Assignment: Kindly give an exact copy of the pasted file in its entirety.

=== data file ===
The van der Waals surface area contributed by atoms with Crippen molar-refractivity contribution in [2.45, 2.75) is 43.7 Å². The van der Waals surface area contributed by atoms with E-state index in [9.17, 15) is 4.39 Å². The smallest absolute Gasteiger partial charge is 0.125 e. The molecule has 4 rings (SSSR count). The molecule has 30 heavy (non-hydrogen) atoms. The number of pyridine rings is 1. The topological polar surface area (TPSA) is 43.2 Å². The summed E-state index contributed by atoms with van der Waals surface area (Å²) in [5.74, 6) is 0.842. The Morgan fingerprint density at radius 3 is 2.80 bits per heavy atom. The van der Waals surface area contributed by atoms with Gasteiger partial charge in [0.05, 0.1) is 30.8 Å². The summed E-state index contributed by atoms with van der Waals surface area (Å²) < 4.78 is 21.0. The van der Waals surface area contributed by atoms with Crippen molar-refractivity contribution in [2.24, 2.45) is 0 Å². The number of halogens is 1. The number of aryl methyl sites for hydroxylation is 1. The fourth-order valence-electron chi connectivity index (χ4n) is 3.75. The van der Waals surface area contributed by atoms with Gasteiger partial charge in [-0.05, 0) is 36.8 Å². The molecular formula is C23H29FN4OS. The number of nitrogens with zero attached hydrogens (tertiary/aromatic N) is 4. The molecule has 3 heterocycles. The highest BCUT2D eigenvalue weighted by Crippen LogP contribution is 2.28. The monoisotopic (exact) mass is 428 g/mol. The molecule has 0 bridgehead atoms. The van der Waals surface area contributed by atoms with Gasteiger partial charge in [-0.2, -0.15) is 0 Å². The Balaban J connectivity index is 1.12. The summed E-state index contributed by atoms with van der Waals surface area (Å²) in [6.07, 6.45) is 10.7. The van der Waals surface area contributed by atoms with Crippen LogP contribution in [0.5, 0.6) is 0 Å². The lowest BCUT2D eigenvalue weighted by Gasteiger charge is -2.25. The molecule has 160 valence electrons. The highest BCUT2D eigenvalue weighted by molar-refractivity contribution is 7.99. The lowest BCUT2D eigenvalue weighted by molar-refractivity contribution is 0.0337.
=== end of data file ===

The van der Waals surface area contributed by atoms with Crippen molar-refractivity contribution in [2.45, 2.75) is 43.7 Å². The van der Waals surface area contributed by atoms with E-state index in [9.17, 15) is 4.39 Å². The smallest absolute Gasteiger partial charge is 0.125 e. The molecule has 4 rings (SSSR count). The molecule has 30 heavy (non-hydrogen) atoms. The number of pyridine rings is 1. The topological polar surface area (TPSA) is 43.2 Å². The summed E-state index contributed by atoms with van der Waals surface area (Å²) in [5.74, 6) is 0.842. The Morgan fingerprint density at radius 3 is 2.80 bits per heavy atom. The van der Waals surface area contributed by atoms with Gasteiger partial charge in [0.05, 0.1) is 30.8 Å². The summed E-state index contributed by atoms with van der Waals surface area (Å²) < 4.78 is 21.0. The van der Waals surface area contributed by atoms with Crippen molar-refractivity contribution in [2.24, 2.45) is 0 Å². The number of halogens is 1. The number of aryl methyl sites for hydroxylation is 1. The fourth-order valence-electron chi connectivity index (χ4n) is 3.75. The van der Waals surface area contributed by atoms with Gasteiger partial charge in [-0.05, 0) is 36.8 Å². The molecular formula is C23H29FN4OS. The number of nitrogens with zero attached hydrogens (tertiary/aromatic N) is 4. The molecule has 3 heterocycles. The highest BCUT2D eigenvalue weighted by Crippen LogP contribution is 2.28. The monoisotopic (exact) mass is 428 g/mol. The molecule has 0 bridgehead atoms. The van der Waals surface area contributed by atoms with Gasteiger partial charge in [-0.2, -0.15) is 0 Å². The Balaban J connectivity index is 1.12. The summed E-state index contributed by atoms with van der Waals surface area (Å²) in [6.07, 6.45) is 10.7. The van der Waals surface area contributed by atoms with Crippen LogP contribution in [0.5, 0.6) is 0 Å². The lowest BCUT2D eigenvalue weighted by Gasteiger charge is -2.25. The molecule has 160 valence electrons. The highest BCUT2D eigenvalue weighted by molar-refractivity contribution is 7.99. The lowest BCUT2D eigenvalue weighted by molar-refractivity contribution is 0.0337.